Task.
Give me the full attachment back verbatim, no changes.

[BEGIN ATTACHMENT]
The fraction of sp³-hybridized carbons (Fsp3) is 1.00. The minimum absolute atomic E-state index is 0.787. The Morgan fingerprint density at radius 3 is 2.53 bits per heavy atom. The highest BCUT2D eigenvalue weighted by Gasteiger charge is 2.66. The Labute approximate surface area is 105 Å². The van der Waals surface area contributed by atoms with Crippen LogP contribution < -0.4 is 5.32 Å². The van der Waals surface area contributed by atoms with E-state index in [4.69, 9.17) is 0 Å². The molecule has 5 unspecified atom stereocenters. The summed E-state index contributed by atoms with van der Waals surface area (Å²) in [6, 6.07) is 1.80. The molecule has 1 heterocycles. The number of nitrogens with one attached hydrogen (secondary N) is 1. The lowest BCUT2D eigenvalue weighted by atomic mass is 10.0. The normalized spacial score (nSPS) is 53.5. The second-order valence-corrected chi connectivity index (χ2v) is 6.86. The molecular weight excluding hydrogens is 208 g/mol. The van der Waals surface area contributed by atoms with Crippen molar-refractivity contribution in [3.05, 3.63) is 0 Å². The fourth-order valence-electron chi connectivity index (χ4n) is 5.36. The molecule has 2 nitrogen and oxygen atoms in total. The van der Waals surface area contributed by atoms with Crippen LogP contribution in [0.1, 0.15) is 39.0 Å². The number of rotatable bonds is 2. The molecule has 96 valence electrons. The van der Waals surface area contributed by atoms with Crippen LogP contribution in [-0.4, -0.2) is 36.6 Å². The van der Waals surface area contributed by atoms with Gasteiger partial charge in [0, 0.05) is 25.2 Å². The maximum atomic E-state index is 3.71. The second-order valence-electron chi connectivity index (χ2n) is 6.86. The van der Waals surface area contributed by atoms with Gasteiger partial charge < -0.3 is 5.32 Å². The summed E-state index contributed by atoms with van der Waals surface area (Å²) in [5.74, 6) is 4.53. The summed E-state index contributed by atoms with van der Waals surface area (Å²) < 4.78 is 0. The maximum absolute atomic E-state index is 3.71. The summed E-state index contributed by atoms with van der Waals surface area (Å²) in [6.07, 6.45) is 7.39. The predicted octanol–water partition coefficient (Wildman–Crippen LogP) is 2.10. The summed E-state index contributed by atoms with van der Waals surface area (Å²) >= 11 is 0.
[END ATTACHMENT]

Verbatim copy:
The fraction of sp³-hybridized carbons (Fsp3) is 1.00. The minimum absolute atomic E-state index is 0.787. The Morgan fingerprint density at radius 3 is 2.53 bits per heavy atom. The highest BCUT2D eigenvalue weighted by Gasteiger charge is 2.66. The Labute approximate surface area is 105 Å². The van der Waals surface area contributed by atoms with Crippen LogP contribution < -0.4 is 5.32 Å². The van der Waals surface area contributed by atoms with E-state index in [4.69, 9.17) is 0 Å². The molecule has 5 unspecified atom stereocenters. The summed E-state index contributed by atoms with van der Waals surface area (Å²) in [6, 6.07) is 1.80. The molecule has 1 heterocycles. The number of nitrogens with one attached hydrogen (secondary N) is 1. The lowest BCUT2D eigenvalue weighted by atomic mass is 10.0. The normalized spacial score (nSPS) is 53.5. The second-order valence-corrected chi connectivity index (χ2v) is 6.86. The molecular weight excluding hydrogens is 208 g/mol. The van der Waals surface area contributed by atoms with Crippen molar-refractivity contribution in [3.05, 3.63) is 0 Å². The fourth-order valence-electron chi connectivity index (χ4n) is 5.36. The molecule has 2 nitrogen and oxygen atoms in total. The van der Waals surface area contributed by atoms with Crippen LogP contribution in [0.1, 0.15) is 39.0 Å². The number of rotatable bonds is 2. The molecule has 96 valence electrons. The van der Waals surface area contributed by atoms with Crippen LogP contribution in [-0.4, -0.2) is 36.6 Å². The van der Waals surface area contributed by atoms with Gasteiger partial charge in [0, 0.05) is 25.2 Å². The maximum atomic E-state index is 3.71. The second-order valence-electron chi connectivity index (χ2n) is 6.86. The van der Waals surface area contributed by atoms with Gasteiger partial charge < -0.3 is 5.32 Å². The summed E-state index contributed by atoms with van der Waals surface area (Å²) in [5.74, 6) is 4.53. The summed E-state index contributed by atoms with van der Waals surface area (Å²) < 4.78 is 0. The maximum absolute atomic E-state index is 3.71. The summed E-state index contributed by atoms with van der Waals surface area (Å²) in [6.07, 6.45) is 7.39. The predicted octanol–water partition coefficient (Wildman–Crippen LogP) is 2.10. The summed E-state index contributed by atoms with van der Waals surface area (Å²) >= 11 is 0.